SPECIAL NEEDS BIKES
The “Duet” model combines a wheelchair with a bike. And it’s not cheap, starting at $4000. (Dealer: Flaghouse)
Also see the entry below for arm-powered bikes, for people who can’t bike with their legs.
ARM-PEDALED BIKES (Handcycles)
These are actually trikes, and many look kind of like a wheelchair in the back with a third tire out in front, and a pedal set in front of the rider at chest level. They’re designed for cyclists who can’t pedal with their legs, or those who want an upper-body workout.
Manufacturers: The Bike Rack | SpinLife.com | Freedom Ryder | Lightfoot Cycles | BikeRoute’s list
Manufacturers: BikeRoute’s list of manufacturers | Bike Friday | Breezer | Brompton | DownTube | Green Gear | HomeRight | Human Powered Machines | Linear | Montague (see the review of Montague) | Strida
SHAFT-DRIVE BICYCLES (Chainless)
Bikes that use a shaft drive instead a chain. Runs quieter, cleaner, and supposedly more efficiently. Manufacturers: Dynamic Bicycles | Sussex
BELT-DRIVE BICYCLES (Chainless)
Bikes that use a belt drive instead a chain. Supposedly more reliable and without messy grease. Manufacturers: Strida
Pedal with both your arms and legs at the same time. Manufacturers: BC Bikes
Yes, you really can use your bike to propel an inflatable boat. (WaterGames.com)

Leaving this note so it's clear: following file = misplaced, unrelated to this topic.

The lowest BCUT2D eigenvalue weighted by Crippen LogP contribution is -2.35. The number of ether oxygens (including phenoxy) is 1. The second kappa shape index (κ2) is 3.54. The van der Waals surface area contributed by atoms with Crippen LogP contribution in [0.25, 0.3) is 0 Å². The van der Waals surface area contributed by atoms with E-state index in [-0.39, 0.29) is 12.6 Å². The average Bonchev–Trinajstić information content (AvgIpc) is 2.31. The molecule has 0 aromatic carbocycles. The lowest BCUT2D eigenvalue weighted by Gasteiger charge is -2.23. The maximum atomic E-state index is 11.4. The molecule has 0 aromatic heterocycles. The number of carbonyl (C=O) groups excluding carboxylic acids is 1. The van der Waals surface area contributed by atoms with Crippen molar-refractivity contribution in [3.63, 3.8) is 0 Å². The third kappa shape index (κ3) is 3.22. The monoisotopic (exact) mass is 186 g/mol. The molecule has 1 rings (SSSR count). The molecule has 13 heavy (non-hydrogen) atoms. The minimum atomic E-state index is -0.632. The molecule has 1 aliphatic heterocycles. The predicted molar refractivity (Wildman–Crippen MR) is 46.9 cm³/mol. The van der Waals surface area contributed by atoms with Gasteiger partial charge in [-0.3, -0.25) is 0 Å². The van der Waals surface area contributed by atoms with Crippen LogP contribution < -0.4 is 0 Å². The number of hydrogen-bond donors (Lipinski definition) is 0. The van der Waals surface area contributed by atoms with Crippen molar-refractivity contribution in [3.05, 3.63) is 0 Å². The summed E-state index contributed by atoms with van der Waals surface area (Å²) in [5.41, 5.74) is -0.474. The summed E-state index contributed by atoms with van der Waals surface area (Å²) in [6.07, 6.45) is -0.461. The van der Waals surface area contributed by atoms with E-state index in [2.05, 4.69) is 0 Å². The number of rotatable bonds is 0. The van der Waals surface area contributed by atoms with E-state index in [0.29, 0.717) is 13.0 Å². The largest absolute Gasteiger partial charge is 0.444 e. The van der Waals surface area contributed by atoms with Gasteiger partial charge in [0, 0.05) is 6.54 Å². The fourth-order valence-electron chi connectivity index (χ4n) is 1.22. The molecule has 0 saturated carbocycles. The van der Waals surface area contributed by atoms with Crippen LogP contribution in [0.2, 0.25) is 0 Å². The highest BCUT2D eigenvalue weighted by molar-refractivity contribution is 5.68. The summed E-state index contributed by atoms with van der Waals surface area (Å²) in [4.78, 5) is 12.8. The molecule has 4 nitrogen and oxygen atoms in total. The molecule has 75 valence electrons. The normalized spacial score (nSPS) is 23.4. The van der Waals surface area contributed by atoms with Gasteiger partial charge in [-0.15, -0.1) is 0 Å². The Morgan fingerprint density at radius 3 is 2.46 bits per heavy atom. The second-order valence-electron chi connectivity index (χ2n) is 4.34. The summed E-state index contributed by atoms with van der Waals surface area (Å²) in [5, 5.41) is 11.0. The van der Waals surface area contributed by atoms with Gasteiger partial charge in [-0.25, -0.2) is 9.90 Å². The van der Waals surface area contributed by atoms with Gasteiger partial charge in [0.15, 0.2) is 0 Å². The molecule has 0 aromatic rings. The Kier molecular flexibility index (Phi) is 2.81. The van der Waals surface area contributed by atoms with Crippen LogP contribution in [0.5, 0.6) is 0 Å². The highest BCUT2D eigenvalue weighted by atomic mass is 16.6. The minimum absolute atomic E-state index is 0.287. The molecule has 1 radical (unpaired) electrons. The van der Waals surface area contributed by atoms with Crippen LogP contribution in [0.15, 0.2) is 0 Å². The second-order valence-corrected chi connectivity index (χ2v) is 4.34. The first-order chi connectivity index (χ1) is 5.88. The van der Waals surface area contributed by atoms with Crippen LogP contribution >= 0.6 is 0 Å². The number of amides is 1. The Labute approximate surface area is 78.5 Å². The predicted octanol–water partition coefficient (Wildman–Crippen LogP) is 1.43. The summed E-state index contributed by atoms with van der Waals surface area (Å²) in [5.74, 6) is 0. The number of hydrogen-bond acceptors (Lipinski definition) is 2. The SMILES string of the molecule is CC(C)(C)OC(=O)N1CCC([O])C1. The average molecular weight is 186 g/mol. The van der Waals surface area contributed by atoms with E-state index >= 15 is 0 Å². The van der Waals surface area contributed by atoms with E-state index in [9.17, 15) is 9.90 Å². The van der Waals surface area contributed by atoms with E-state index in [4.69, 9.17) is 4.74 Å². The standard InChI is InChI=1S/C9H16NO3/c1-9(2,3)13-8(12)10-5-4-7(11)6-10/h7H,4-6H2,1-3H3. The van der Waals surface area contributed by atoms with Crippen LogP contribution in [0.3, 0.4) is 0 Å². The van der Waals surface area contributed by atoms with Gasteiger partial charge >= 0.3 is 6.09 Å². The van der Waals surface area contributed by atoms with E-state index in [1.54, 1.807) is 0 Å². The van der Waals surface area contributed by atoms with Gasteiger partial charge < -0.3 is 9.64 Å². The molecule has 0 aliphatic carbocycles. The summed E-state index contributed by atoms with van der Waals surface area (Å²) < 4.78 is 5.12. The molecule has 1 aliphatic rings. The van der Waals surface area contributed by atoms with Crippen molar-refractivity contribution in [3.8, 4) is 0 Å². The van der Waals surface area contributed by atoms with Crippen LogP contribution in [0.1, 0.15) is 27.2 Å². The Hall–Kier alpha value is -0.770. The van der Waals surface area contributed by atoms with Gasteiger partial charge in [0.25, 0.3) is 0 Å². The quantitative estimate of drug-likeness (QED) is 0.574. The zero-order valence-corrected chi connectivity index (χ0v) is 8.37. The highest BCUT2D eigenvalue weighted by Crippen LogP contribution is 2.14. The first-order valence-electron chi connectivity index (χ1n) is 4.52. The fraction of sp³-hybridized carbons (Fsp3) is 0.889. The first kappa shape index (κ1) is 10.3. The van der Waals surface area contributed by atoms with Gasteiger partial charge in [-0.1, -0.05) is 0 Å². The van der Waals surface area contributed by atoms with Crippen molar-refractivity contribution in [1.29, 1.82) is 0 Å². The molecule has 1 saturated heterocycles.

Most modern bikes are geared towards racers, mountain bikers, or tourists, so it’s nice to see bikes made for commuters. Eric Anderson recommends the Bianchi Castro Valley, modified with Nitto Dove handlebars and a Jannd Expedition rack or a Tubus rack.
Maya Pedal makes pedal-powered blenders, water pumps, cofee depulpers, metal sharpeners, washing machines, woodsaws, eectricity generators, and more. Wow!
Here are instructions on how to build a bicycle-powered washing machine.
Here’s a picture of a prototype bicycle lawn mower. (If anyone knows of bike-powered mower that’s available retail, please let me know!)
TreeHugger has an article about a trike to help harvest crops.
We found an exercycle that generates electricity – but the link is no longer live
OTHER UNUSUAL BIKES
Someone actually made a dog-powered scooter
Hammacher Schlemmer sells a tiny miniature bike.
Some guys in Corvalis, OR make really funky bikes.
And some folks in San Francisco make chopper bikes.
Here are some wacky, wacky unicycles.
A bike that powers a blender.
Here’s more on generating electricity with a bicycle.
Here are pictures of more funky bikes, especially tall/high bikes:
Mike Librik has written an excellent comparison of many different kinds of bikes. (Just removed link for now as it looks like it is currently unavailable)
Patrick Goetz writes: I use “old-fashioned” handlebars on my bikes for ergonomic, comfort, and safety reasons. The standard straight mountain bike handlebars almost everyone uses are uncomfortable, unergonomic, and fundamentally unsafe, as the bicyclist is forced to lean over the bicycle, head thrust forward, hands contorted into a relatively unnatural position. [This isn’t true if the bars are raised high enough. -Ed.] In fact, I think that the lack of general availability of comfortable and practical handlebars is a major contributing factor to why so few people are bicycle commuters.